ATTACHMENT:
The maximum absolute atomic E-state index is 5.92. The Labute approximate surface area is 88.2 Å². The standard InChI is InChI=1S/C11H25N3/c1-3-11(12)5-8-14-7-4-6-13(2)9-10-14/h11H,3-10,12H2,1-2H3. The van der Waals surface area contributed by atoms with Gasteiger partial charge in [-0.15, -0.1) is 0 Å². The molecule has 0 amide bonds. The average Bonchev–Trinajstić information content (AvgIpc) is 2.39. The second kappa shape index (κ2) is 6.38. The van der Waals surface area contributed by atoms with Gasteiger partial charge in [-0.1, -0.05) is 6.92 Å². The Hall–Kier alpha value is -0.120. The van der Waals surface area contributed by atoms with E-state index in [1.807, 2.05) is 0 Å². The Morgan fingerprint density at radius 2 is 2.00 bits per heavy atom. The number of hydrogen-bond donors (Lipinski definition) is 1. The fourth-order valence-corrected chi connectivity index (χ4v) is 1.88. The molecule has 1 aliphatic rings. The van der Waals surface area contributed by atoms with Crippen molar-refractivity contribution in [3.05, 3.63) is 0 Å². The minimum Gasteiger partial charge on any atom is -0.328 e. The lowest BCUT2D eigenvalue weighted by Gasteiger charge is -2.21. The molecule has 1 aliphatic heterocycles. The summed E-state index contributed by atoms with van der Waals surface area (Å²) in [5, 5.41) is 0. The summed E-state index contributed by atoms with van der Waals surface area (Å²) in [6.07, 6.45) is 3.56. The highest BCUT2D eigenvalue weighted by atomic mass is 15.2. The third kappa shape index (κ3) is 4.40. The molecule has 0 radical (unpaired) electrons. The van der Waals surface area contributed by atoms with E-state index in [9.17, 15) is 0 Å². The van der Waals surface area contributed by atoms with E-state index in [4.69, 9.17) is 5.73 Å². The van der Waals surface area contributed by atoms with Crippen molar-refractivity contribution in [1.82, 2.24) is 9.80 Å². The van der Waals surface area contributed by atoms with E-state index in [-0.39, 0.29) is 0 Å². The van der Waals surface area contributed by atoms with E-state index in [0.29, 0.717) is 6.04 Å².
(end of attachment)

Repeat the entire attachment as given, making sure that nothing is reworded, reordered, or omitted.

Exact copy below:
The maximum absolute atomic E-state index is 5.92. The Labute approximate surface area is 88.2 Å². The standard InChI is InChI=1S/C11H25N3/c1-3-11(12)5-8-14-7-4-6-13(2)9-10-14/h11H,3-10,12H2,1-2H3. The van der Waals surface area contributed by atoms with Gasteiger partial charge in [-0.15, -0.1) is 0 Å². The molecule has 0 amide bonds. The average Bonchev–Trinajstić information content (AvgIpc) is 2.39. The second kappa shape index (κ2) is 6.38. The van der Waals surface area contributed by atoms with Gasteiger partial charge in [-0.1, -0.05) is 6.92 Å². The Hall–Kier alpha value is -0.120. The van der Waals surface area contributed by atoms with E-state index in [1.807, 2.05) is 0 Å². The Morgan fingerprint density at radius 2 is 2.00 bits per heavy atom. The number of hydrogen-bond donors (Lipinski definition) is 1. The fourth-order valence-corrected chi connectivity index (χ4v) is 1.88. The molecule has 1 aliphatic rings. The van der Waals surface area contributed by atoms with Crippen molar-refractivity contribution in [3.05, 3.63) is 0 Å². The minimum Gasteiger partial charge on any atom is -0.328 e. The lowest BCUT2D eigenvalue weighted by Gasteiger charge is -2.21. The molecule has 1 aliphatic heterocycles. The summed E-state index contributed by atoms with van der Waals surface area (Å²) in [5, 5.41) is 0. The summed E-state index contributed by atoms with van der Waals surface area (Å²) in [6.07, 6.45) is 3.56. The highest BCUT2D eigenvalue weighted by atomic mass is 15.2. The third kappa shape index (κ3) is 4.40. The molecule has 0 radical (unpaired) electrons. The van der Waals surface area contributed by atoms with E-state index in [9.17, 15) is 0 Å². The van der Waals surface area contributed by atoms with E-state index in [4.69, 9.17) is 5.73 Å². The van der Waals surface area contributed by atoms with Crippen molar-refractivity contribution in [1.82, 2.24) is 9.80 Å². The van der Waals surface area contributed by atoms with E-state index in [-0.39, 0.29) is 0 Å². The van der Waals surface area contributed by atoms with E-state index in [0.29, 0.717) is 6.04 Å².